First of all, is there any problem with using both UDP and TCP on the same server?

Secondly, can I use the same port number?


Yes, you can use the same port number for both TCP and UDP. Many protocols already do this, for example DNS works on udp/53 and tcp/53.

Technically the port pools for each protocol are completely independent, but for higher level protocols that can use either TCP or UDP it's convention that they default to the same port number.

When writing your server, bear in mind that the sequence of events for a TCP socket is much harder than for a UDP socket, since as well as the normal socket and bind calls you also have to listen and accept.

Furthermore that accept call will return a new socket and it's that socket that you'll then have to also poll for receive events. Your server should be prepared to continue accepting connections on the original socket whilst simultaneously servicing multiple clients each of which will be triggering receive events on their own sockets.

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    @Eric Fortis RFC 1700 is full of examples, let's not list them all shall we? ;-) – user207421 Jun 22 '11 at 10:40
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    @Eric Fortist why exactly should 'everybody know about' the NetBIOS port numbers? – user207421 Jun 25 '11 at 10:00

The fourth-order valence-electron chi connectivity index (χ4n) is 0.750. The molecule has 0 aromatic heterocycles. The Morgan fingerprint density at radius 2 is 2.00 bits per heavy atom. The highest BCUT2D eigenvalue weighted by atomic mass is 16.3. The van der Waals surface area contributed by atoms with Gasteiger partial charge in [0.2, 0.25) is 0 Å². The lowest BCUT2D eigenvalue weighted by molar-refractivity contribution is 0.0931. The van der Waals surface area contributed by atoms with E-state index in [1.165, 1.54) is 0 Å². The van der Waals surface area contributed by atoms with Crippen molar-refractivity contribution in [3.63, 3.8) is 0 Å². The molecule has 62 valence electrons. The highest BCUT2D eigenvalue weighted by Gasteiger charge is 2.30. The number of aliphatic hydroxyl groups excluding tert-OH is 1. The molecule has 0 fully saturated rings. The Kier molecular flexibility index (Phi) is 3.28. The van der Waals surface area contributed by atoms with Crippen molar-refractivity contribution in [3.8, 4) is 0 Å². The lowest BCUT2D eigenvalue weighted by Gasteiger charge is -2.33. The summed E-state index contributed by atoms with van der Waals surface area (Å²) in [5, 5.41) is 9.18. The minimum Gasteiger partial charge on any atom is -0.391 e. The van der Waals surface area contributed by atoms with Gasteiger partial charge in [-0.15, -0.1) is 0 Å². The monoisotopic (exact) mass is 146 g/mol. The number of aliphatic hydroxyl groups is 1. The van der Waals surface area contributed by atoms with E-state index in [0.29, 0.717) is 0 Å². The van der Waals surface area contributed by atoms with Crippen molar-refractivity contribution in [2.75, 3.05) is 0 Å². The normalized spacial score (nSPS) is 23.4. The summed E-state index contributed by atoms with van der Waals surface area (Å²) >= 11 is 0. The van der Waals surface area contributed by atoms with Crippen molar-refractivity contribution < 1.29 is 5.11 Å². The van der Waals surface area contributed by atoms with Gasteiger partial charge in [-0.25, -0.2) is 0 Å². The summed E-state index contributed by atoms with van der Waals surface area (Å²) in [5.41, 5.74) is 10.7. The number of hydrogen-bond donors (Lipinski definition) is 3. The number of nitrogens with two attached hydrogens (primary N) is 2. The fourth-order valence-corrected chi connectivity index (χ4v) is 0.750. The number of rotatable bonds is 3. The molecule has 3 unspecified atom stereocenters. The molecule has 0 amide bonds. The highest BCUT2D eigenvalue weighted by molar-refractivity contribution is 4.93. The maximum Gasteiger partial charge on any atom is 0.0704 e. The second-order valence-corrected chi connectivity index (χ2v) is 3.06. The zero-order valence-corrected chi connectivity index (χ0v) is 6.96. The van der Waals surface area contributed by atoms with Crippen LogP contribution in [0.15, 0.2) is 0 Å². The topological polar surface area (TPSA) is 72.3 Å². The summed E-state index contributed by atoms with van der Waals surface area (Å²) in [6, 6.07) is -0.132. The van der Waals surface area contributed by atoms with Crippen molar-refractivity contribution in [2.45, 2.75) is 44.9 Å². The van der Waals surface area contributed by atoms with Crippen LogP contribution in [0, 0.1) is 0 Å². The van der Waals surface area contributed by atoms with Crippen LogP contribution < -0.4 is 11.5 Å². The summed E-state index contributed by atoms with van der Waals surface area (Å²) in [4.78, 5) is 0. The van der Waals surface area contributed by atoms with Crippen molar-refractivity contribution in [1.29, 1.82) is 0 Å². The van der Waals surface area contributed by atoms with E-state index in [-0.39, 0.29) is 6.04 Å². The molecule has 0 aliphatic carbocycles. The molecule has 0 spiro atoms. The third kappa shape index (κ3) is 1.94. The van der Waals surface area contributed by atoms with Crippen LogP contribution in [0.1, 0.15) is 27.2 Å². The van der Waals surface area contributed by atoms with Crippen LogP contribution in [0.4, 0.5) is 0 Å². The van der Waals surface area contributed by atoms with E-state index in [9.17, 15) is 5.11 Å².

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    Please post it as a question so you can grant me the answer – Eric Fortis Jun 25 '11 at 18:30
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    Something this answer does not explain: the 'port' semantic is specific to each protocol (but some might not have this semantic) of the transport level (OSI model level 4). So TCP has its own ports, which are interpreted by the TCP stack; UDP has its own ports, which are interpreted by the UDP stack. So to say, ports are not shared between UDP and TCP; it just happens that both protocols have the same definition of "ports" and that in order to simplify, we use the same port value for multiple connections of different types to the same service. – moala Aug 8 '14 at 8:54
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    @EricFortis Because such a question would be of zero interest to me or anybody else, as would your reasons for considering it interesting, and ditto your objections to citing the one RFC that is here for precisely the purpose we are discussing. – user207421 Sep 1 '14 at 3:41

Firstly,there is no problem using both tcp and udp on the server.

Secondly,we can have both UDP and TCP requests on same port ,because each request is identified by a quintuple contained by source IP ,Destination IP, Source Port, Destination Port, PROTOCOL(as protocol can be TCP or UDP).

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    The reason you state is often given but it is really meaningless. There is no such thing as a UDP connection, and no context in which connections are considered regardless of the associated protocol. The fact is that ports are artefacts of TCP and UDP separately, and there is therefore no possibility of ever confusing them. – user207421 Sep 1 '14 at 3:45
  • Thank you for pointing out my fault.It's right that there is no connection using UDP. – aMooly Sep 1 '14 at 9:49

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